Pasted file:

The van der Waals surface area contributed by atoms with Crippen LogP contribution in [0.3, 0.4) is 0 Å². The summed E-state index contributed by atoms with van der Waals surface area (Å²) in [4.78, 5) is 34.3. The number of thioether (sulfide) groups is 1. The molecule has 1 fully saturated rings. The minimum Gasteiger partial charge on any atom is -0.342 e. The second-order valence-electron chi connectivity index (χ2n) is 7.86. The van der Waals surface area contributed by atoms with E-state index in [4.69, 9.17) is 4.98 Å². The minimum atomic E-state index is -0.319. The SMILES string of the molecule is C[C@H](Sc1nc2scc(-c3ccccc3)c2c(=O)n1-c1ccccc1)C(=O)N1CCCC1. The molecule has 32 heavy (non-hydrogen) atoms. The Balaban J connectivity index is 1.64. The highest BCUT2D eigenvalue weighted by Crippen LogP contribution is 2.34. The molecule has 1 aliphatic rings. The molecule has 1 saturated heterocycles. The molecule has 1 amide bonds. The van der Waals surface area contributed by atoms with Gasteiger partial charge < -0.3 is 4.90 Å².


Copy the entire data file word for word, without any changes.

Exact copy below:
The van der Waals surface area contributed by atoms with Crippen LogP contribution in [0.3, 0.4) is 0 Å². The summed E-state index contributed by atoms with van der Waals surface area (Å²) in [4.78, 5) is 34.3. The number of thioether (sulfide) groups is 1. The molecule has 1 fully saturated rings. The minimum Gasteiger partial charge on any atom is -0.342 e. The second-order valence-electron chi connectivity index (χ2n) is 7.86. The van der Waals surface area contributed by atoms with E-state index in [4.69, 9.17) is 4.98 Å². The minimum atomic E-state index is -0.319. The SMILES string of the molecule is C[C@H](Sc1nc2scc(-c3ccccc3)c2c(=O)n1-c1ccccc1)C(=O)N1CCCC1. The molecule has 32 heavy (non-hydrogen) atoms. The Balaban J connectivity index is 1.64. The highest BCUT2D eigenvalue weighted by Crippen LogP contribution is 2.34. The molecule has 1 aliphatic rings. The molecule has 1 saturated heterocycles. The molecule has 1 amide bonds. The van der Waals surface area contributed by atoms with Gasteiger partial charge < -0.3 is 4.90 Å².